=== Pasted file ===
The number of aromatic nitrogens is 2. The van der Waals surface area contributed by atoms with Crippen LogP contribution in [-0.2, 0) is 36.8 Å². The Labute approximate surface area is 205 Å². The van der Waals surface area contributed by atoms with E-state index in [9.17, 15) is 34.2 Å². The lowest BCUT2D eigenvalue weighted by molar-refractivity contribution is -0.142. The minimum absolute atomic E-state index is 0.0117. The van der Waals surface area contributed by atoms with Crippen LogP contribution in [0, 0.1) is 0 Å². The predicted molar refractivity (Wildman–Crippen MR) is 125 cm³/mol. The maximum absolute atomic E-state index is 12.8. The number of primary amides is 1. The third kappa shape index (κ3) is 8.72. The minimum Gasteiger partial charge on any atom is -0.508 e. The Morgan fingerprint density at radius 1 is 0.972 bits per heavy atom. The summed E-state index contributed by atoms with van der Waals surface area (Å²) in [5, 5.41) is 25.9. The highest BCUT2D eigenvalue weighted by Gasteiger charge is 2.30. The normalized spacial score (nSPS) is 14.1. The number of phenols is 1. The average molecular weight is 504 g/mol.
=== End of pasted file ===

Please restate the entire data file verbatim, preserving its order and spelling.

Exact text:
The number of aromatic nitrogens is 2. The van der Waals surface area contributed by atoms with Crippen LogP contribution in [-0.2, 0) is 36.8 Å². The Labute approximate surface area is 205 Å². The van der Waals surface area contributed by atoms with E-state index in [9.17, 15) is 34.2 Å². The lowest BCUT2D eigenvalue weighted by molar-refractivity contribution is -0.142. The minimum absolute atomic E-state index is 0.0117. The van der Waals surface area contributed by atoms with Crippen LogP contribution in [0, 0.1) is 0 Å². The predicted molar refractivity (Wildman–Crippen MR) is 125 cm³/mol. The maximum absolute atomic E-state index is 12.8. The number of primary amides is 1. The third kappa shape index (κ3) is 8.72. The minimum Gasteiger partial charge on any atom is -0.508 e. The Morgan fingerprint density at radius 1 is 0.972 bits per heavy atom. The summed E-state index contributed by atoms with van der Waals surface area (Å²) in [5, 5.41) is 25.9. The highest BCUT2D eigenvalue weighted by Gasteiger charge is 2.30. The normalized spacial score (nSPS) is 14.1. The number of phenols is 1. The average molecular weight is 504 g/mol.